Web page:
“Those who can do, those who can’t teach.” This quote has been ascribed to many people. No, Woody Allen’s punchline in Annie Hall isn’t the first reference. If credit is to be given, we should stick to George Bernard Shaw, in Man and Superman. The idea/line occurs in the main text of the play, as well as in the appended Maxims for Revolutionists. In the former, “Don’t listen to her Bob. Remember those who can, do; those who can’t teach.” In the latter, “He who can, does. He who cannot, teaches.” There is no reason to presume these were Shaw’s views, as opposed to a clever witticism pronounced by a protagonist in a play. For example, on education, the Maxims also include the following. “When a man teaches something he does not know to somebody who has no aptitude for it, and gives him a certificate of proficiency, the latter has completed the education of a gentleman.” The word “teacher” (teach) has an etymological origin such that a teacher means someone who shows a direction. This requires interaction between teacher and student, guru and shishya. Successful teaching is individual-specific and a successful teacher adapts according to capacity and receptivity of recipient. That’s the reason we harp on low student/teacher ratios, if we talk about a class. Lower the ratio, more individualised the attention. Ideally, the figure should be 1:1. But with too many students and too few teachers, we must have classes, not individuals. Thus, deviations from 1:1.
In passing, student/teacher ratios are generally lower in relatively rich countries and higher in relatively poor countries. Without getting into the specifics of regulatory norms, we have implicitly assumed the ratios will decline as we move up the education ladder. Therefore, 30:1 or 35:1 is acceptable in schools, but it must decline to 25:1 for under-graduate and 10:1 for post-graduate or professional courses. At the PhD level, it will clearly be 1:1. In other words, we recognise the 1:1 guru-shishya interaction as ideal, but deviate on grounds of scarce resources — too many students, too few teachers. The lower range of the education spectrum is like an assembly line, individuality is left for the upper range.
For students, we increasingly repress individuality — in curricula, teaching and examination methods. The lower down the education ladder, the more accentuated this is. Therefore, at the school level, gone are the days when students wrote essays with subjectivity built into answers and evaluation. Instead, we must approximate multiple-choice type objective questions, where computers can also perform evaluation. But, as we move up the education ladder and progress towards jobs, we want some criteria to gauge the applicant’s individuality. However, since we have progressively reduced students to commodities, there is no option but to raise the bar or filter higher. Earlier, an undergraduate degree ensured differentiation. That role shifted to post-graduate degrees. In academia, that role later shifted to PhDs. Subsequently, it shifted to publications. Still later, it shifted to citations.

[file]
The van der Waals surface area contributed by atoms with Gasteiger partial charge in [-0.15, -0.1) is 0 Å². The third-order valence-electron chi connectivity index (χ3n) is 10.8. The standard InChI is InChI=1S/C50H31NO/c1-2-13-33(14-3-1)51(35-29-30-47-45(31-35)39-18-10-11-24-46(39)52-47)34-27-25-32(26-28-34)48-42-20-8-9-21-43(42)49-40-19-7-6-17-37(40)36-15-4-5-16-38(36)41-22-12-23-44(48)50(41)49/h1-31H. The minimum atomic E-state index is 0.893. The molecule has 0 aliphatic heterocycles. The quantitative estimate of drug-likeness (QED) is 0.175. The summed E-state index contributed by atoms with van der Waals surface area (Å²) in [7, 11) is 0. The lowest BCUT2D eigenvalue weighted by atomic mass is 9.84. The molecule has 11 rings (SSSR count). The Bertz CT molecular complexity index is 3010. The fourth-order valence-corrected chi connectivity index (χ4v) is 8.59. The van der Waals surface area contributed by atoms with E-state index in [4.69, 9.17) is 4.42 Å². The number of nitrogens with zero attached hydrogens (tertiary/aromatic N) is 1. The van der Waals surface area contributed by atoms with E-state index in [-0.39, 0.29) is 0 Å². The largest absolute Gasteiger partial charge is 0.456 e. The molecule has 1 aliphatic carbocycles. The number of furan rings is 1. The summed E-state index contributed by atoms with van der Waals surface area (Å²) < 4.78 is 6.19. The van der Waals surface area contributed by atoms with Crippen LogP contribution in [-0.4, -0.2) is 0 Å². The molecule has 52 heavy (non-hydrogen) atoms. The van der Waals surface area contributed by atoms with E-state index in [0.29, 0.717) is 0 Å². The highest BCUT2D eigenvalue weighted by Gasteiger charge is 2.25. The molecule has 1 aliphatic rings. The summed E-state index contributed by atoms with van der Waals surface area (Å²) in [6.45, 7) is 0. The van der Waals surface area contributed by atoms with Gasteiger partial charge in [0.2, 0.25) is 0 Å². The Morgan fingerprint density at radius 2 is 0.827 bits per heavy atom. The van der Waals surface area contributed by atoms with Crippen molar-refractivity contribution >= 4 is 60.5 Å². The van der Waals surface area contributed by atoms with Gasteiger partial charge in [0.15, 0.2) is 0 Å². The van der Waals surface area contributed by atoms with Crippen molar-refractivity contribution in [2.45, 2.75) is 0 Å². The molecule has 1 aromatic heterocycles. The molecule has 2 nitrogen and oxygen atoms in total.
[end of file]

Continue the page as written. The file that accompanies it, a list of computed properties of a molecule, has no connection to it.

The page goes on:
Teachers have also been reduced to commodities. There is a difference between a good and a service, even though technology blurs the difference. A service requires direct interface between the producer and the consumer. A typical service cannot be stored and teaching is a service, though a video of a teacher delivering a lecture can be reduced to a good. Despite excitement about technology, I think good teaching, or good anything that is a service, is intrinsically interactive. It is 1:1. A least common denominator can be replicated, as a template. But anything beyond cannot be standardised. Superior service is not about the industrial revolution and producing the service at least possible cost. Yet, for teachers, and for others, we now have the phenomena of power point presentations. Typically, this means a standardised template, devoid of interaction and uniqueness. In the PPT mode, we don’t really need the teacher — it is meant to eliminate the teacher, instead.
This is not just about teaching. Teaching is an example of a service. If India’s strength is in services, and not in classic manufacturing, we should celebrate uniqueness and not seek to standardise, trying to produce Model T-s cheaply. I do not wish to posit this as either/or. It isn’t. But I think in branding India and musing about Make in India, we have focused inordinately on low-cost production. A brand distinguishes itself from a commodity by commanding a premium. It commands a premium because of quality and by virtue of being rarer, not generic. Traditionally, we haven’t produced generic items. There weren’t hundreds of pieces of muslin that could pass through a ring. Pieces were unique. With quality ensured, let’s not always worry about the economies of scale and scope. There is scope for scaling down.
(The writer is chairman, Economic Advisory Council to the PM. Views are personal)
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